Connecting state and local government leaders
Washington has the highest excise tax rate on distilled spirits ($35.31 per gallon) while New Hampshire and Wyoming have the lowest rates (less than $1), according to the Tax Foundation.
Of all alcoholic beverages that are taxed by states and local governments, distilled spirits—such as gin, rum, whiskey, bourbon and vodka—have the stiffest tax rates because they have higher alcohol contents than wine, beer and other alcoholic beverages. The Tax Foundation reviewed distilled spirit taxes for all 50 states and Washington D.C. and found a wide range of levels.
Washington state by far has the highest excise tax rate on distilled spirits ($35.31 per gallon), followed by Oregon ($21.95), Virginia ($19.89), Alabama ($19.11) and Utah ($15.92), the Tax Foundation found.
Distilled spirits are taxed the least in Wyoming and New Hampshire—less than $1 per gallon. These two states receive revenue from alcohol sales at government-run stores and “set prices low enough that they are comparable to buying spirits without taxes,” according to the foundation's report.
Other states that have low taxes on spirits are Missouri ($2 per gallon), Colorado ($2.28), Texas ($2.40) and Kansas ($2.50).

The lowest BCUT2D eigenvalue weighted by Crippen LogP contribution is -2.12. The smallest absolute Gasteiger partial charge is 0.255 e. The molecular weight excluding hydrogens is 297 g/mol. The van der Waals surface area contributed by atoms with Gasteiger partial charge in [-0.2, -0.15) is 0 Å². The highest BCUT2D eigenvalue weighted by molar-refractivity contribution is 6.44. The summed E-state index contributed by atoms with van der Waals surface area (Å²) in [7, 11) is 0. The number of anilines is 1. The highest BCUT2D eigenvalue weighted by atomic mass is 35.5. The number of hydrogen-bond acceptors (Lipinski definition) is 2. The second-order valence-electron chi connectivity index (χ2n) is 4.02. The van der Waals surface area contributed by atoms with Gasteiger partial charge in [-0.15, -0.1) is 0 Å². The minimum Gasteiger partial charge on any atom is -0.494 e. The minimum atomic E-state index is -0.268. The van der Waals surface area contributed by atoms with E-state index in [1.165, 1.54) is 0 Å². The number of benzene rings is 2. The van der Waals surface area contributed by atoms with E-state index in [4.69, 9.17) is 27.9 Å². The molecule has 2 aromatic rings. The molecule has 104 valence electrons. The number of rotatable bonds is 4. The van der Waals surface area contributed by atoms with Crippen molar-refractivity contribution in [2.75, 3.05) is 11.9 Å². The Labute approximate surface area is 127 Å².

Like many excise taxes, the ones on distilled spirits vary widely across states. The rates may include a wholesale tax rate converted to a gallonage excise tax rate; case and/or bottle fees, which can vary based on container size; retail and distributor license fees that are converted to a gallonage excise tax rate; and additional sales taxes.
Distilled spirits tax rates also may differ within states according to alcohol content, place of production or location purchased, including onboard an airplane, the Tax Foundation said.
Total U.S. excise tax revenue from all alcoholic beverages was $10 billion in 2019, or 10% of states' total excise receipts, according to the Tax Policy Center.
The Tax Foundation used data from the Distilled Spirits Council of the United States for its analysis. To allow for comparability across states, the council calculated implied excise tax rates for states with government monopoly sales.
For more information from this report click here.
Jean Dimeo is managing editor for Route Fifty.